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Lime Hawk Moth

Mimas tiliae

Lime Hawk Moth

A close up image of a lime hawk moth Mimas tiliae pinning on a white background

Mimas tiliae SLU

by Vítězslav Maňák (SLU). CC BY-SA 3.0

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Mimas tiliae is a beautiful species of Hawk Moth, which naturally occurs in deciduous woodland. Recently it's become more common in urban areas, such as gardens and parks. They're a night-flying moth, but may be attracted to your garden if the porch light is left on one summer evening. They're on the wing from late spring in the UK and Europe. The caterpillars are seen crossing pavements and gardens in mid-summer when they're looking for the perfect spot to pupate- so watch where you tread!
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Mature moths don't eat, so they're not the best pollinators.
Beautiful moths which are a good resource for bats and birds.


Adults: Mature moths are easily recognisable. The bodies are fluffy, buff and khaki green. The wings (max wingspan: 8cm) comprise a variable mixture of greens, browns and pinks! The females typically include more browns, buffs and pinks, whereas males can be much brighter! The wings are also scalloped. There is a main, traverse, dark central bar on the forewings; this is sometimes broken or completely lacking. Caterpillars: The caterpillars can grow up to a length of 6.5cm. They tend to be green with yellow and green diagonal stripes and a curved, blue tail horn. Near the tail horn is raised, yellow spots- these are called tubercles. A rare morph possesses red and yellow spots. They turn a pale purple-grey covered with white speckles when they approach pupation (cocoon stage). Pupae: Deep red-brown and cigar-shaped. Ideally, they pupate near Lime trees, but this is condition dependent. Maybe found beneath soil and leaf litter, or up high in the nooks of deciduous trees. Egg: The eggs are pale mint green and quite small. They're typically laid on the primary food plant, which is lime.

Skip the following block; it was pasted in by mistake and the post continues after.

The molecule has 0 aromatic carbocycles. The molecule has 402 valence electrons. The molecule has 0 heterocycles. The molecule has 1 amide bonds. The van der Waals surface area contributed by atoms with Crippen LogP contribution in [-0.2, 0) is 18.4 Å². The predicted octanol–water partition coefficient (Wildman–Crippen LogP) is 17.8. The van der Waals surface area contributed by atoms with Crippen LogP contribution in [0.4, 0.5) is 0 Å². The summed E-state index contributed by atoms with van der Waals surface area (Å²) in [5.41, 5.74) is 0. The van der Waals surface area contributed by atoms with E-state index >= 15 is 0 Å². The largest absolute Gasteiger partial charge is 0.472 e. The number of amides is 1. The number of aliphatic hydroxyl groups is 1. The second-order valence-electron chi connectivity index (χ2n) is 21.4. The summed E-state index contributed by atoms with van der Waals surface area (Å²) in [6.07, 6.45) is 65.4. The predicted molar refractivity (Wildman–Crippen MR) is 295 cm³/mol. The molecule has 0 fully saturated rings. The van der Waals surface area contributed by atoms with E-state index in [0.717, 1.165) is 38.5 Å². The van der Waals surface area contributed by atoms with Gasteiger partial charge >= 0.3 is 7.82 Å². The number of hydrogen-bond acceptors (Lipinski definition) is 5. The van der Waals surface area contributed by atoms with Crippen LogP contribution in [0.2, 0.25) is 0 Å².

These caterpillars may be a pest on small lime plants. Will strip a few leaves a day.











Southern parts of the UK and Europe

Biological treatment

These insects should be tolerated in gardens wherever possible. If you find there are too many caterpillars for your plant to support, relocate these insects to a nearby park or reserve using a plastic container. These caterpillars are predated by a handful of parasitic insects, serving an important place in the food web. The moths are a key resource for garden birds, bats and mammals.


The caterpillars will munch Lime, Birch, Alder and Elm. Will occasionally be found feeding on other deciduous trees.


Tilia spp.


Betula spp.


Ulmus spp.


Alnus spp.

A green Acer pseudoplatanus plant in a garden


Acer pseudoplatanus


Fraxinus spp.


Pyrus spp.

Rowan Tree

Sorbus spp.


They are predated by wasps, spiders, birds, bats and mammals.
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